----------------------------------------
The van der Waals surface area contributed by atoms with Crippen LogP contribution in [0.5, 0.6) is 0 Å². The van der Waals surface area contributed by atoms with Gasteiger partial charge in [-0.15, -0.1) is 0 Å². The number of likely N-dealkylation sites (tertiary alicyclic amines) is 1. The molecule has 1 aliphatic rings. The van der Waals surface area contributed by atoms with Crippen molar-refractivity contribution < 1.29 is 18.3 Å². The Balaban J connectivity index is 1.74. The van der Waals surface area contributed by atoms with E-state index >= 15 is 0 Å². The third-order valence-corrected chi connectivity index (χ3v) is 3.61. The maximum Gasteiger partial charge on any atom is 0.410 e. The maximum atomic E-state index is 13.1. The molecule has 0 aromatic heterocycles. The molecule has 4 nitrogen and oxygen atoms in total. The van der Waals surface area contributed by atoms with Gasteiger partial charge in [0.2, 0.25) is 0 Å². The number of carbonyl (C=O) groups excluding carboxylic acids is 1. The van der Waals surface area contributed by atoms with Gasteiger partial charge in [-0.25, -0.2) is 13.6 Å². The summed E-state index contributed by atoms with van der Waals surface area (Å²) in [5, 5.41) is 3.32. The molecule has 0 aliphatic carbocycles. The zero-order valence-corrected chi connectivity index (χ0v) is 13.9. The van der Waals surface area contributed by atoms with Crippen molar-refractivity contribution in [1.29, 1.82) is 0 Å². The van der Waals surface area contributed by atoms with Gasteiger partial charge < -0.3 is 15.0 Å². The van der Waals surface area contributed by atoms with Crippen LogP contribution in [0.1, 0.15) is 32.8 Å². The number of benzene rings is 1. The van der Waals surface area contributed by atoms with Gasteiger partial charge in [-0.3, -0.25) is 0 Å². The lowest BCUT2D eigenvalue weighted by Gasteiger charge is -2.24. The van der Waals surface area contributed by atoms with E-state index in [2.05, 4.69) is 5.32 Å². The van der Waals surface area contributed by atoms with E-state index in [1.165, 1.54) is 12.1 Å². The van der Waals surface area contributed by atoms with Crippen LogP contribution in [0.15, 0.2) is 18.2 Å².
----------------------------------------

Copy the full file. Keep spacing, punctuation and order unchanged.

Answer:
The van der Waals surface area contributed by atoms with Crippen LogP contribution in [0.5, 0.6) is 0 Å². The van der Waals surface area contributed by atoms with Gasteiger partial charge in [-0.15, -0.1) is 0 Å². The number of likely N-dealkylation sites (tertiary alicyclic amines) is 1. The molecule has 1 aliphatic rings. The van der Waals surface area contributed by atoms with Crippen molar-refractivity contribution < 1.29 is 18.3 Å². The Balaban J connectivity index is 1.74. The van der Waals surface area contributed by atoms with E-state index >= 15 is 0 Å². The third-order valence-corrected chi connectivity index (χ3v) is 3.61. The maximum Gasteiger partial charge on any atom is 0.410 e. The maximum atomic E-state index is 13.1. The molecule has 0 aromatic heterocycles. The molecule has 4 nitrogen and oxygen atoms in total. The van der Waals surface area contributed by atoms with Gasteiger partial charge in [0.2, 0.25) is 0 Å². The number of carbonyl (C=O) groups excluding carboxylic acids is 1. The van der Waals surface area contributed by atoms with Gasteiger partial charge in [-0.25, -0.2) is 13.6 Å². The summed E-state index contributed by atoms with van der Waals surface area (Å²) in [5, 5.41) is 3.32. The molecule has 0 aliphatic carbocycles. The zero-order valence-corrected chi connectivity index (χ0v) is 13.9. The van der Waals surface area contributed by atoms with Crippen molar-refractivity contribution in [1.29, 1.82) is 0 Å². The van der Waals surface area contributed by atoms with Gasteiger partial charge < -0.3 is 15.0 Å². The van der Waals surface area contributed by atoms with Crippen LogP contribution in [0.1, 0.15) is 32.8 Å². The number of benzene rings is 1. The van der Waals surface area contributed by atoms with Gasteiger partial charge in [-0.3, -0.25) is 0 Å². The lowest BCUT2D eigenvalue weighted by Gasteiger charge is -2.24. The van der Waals surface area contributed by atoms with E-state index in [2.05, 4.69) is 5.32 Å². The van der Waals surface area contributed by atoms with E-state index in [1.165, 1.54) is 12.1 Å². The van der Waals surface area contributed by atoms with Crippen LogP contribution in [0.15, 0.2) is 18.2 Å².